Above the conflict
18 Jun 12
Regulating ABSs does not automatically generate an additional conflict of interest for the Society
Last month’s articles on the future of the Society, particularly the opposition to compulsory membership, are followed in this issue by the replies for the Society – and it appears that there is indeed an alternative legal argument to that put forward by John McGovern. The question of compatibility with article 11 of the Human Rights Convention remains open.
The issue is bubbling away just as we learn the date – 2 July 2012 – for the opening of applications for authorisation as regulator under the Legal Services (Scotland) Act 2010. Intelligence has it that the Society is well ahead of any likely alternative body in its preparations, so those legal services providers that wish to be licensed as alternative business structures will have no choice, initially at least, but to seek the Society’s approval.
Some argue that the “conflict of interest” inherent in the Society’s dual roles is considerably escalated if the Society takes on this further function, in relation to businesses which in their very nature are set up to compete with solicitors’ practices as currently constituted. In reality, matters are nothing like as clear cut. If one of our larger practices wants to give its senior non-lawyer managers a stake in the firm, it must reconstitute as an ABS even if it otherwise carries on as before. Does it thereby acquire interests contrary to those of the rest of the solicitor profession that it did not previously have? ABSs cover such a spectrum that if there is a line to be drawn as to what the Society should attempt to regulate, it does not lie in the very fact of operating as such.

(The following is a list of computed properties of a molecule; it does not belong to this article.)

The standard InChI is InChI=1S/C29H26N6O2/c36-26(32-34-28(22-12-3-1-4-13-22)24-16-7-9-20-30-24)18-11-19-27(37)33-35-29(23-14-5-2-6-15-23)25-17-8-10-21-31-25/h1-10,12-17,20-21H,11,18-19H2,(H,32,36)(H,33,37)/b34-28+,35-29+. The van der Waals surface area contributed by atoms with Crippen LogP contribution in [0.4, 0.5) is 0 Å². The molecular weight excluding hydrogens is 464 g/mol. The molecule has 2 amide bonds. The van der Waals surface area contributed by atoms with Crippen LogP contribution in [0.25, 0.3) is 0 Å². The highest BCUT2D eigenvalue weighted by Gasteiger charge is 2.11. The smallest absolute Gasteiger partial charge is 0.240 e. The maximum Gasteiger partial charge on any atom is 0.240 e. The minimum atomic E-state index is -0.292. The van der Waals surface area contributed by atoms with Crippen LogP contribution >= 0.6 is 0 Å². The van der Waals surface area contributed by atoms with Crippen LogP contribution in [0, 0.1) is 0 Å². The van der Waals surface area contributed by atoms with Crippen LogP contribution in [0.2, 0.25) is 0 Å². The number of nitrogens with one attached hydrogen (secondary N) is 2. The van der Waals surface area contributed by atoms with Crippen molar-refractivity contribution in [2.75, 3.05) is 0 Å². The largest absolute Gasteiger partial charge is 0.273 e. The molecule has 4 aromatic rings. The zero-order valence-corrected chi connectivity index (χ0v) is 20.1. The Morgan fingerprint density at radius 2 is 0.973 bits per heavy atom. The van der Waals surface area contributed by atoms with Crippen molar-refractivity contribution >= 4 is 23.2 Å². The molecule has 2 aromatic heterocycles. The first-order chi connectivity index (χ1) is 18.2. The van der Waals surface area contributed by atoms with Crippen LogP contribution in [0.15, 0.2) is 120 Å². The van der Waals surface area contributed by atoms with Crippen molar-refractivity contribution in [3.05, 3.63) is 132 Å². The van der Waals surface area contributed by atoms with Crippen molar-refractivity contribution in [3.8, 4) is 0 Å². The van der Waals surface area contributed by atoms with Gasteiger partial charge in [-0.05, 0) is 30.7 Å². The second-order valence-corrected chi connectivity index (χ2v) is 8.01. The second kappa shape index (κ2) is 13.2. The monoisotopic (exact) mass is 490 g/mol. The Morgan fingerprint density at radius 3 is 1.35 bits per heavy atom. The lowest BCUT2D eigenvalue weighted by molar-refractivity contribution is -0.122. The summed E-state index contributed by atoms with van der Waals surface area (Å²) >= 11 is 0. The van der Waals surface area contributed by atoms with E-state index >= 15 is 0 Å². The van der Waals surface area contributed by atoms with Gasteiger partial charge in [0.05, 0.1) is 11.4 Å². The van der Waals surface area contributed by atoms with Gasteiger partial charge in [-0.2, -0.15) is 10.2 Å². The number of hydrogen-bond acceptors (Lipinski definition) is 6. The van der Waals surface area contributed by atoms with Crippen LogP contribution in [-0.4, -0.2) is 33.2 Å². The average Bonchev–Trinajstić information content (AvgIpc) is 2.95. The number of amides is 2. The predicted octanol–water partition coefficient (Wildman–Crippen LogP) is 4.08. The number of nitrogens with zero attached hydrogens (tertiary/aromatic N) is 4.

An interesting diversion for me each month is looking through the Journals of yesteryear for our Archive entries, particularly 25 years ago, already some years after I qualified. In June 1987 the Journal recorded a Society general meeting which approved, on a low turnout, the advertising rules in more or less their modern form, the previous, restricted version of which had been the subject of huge controversy only two years before – “an astonishing change of view”, the writer states. Looking back, it can be said that the dire consequences predicted by the opponents of change signally failed to materialise.
Professionalism was said to be under threat then, as it is now. But the 2010 Act is widening, not narrowing, the scope of regulation, and it is surely no bad thing if the Society, the guardian of professional standards, has the main say in how new providers that are effectively solicitor firms should operate.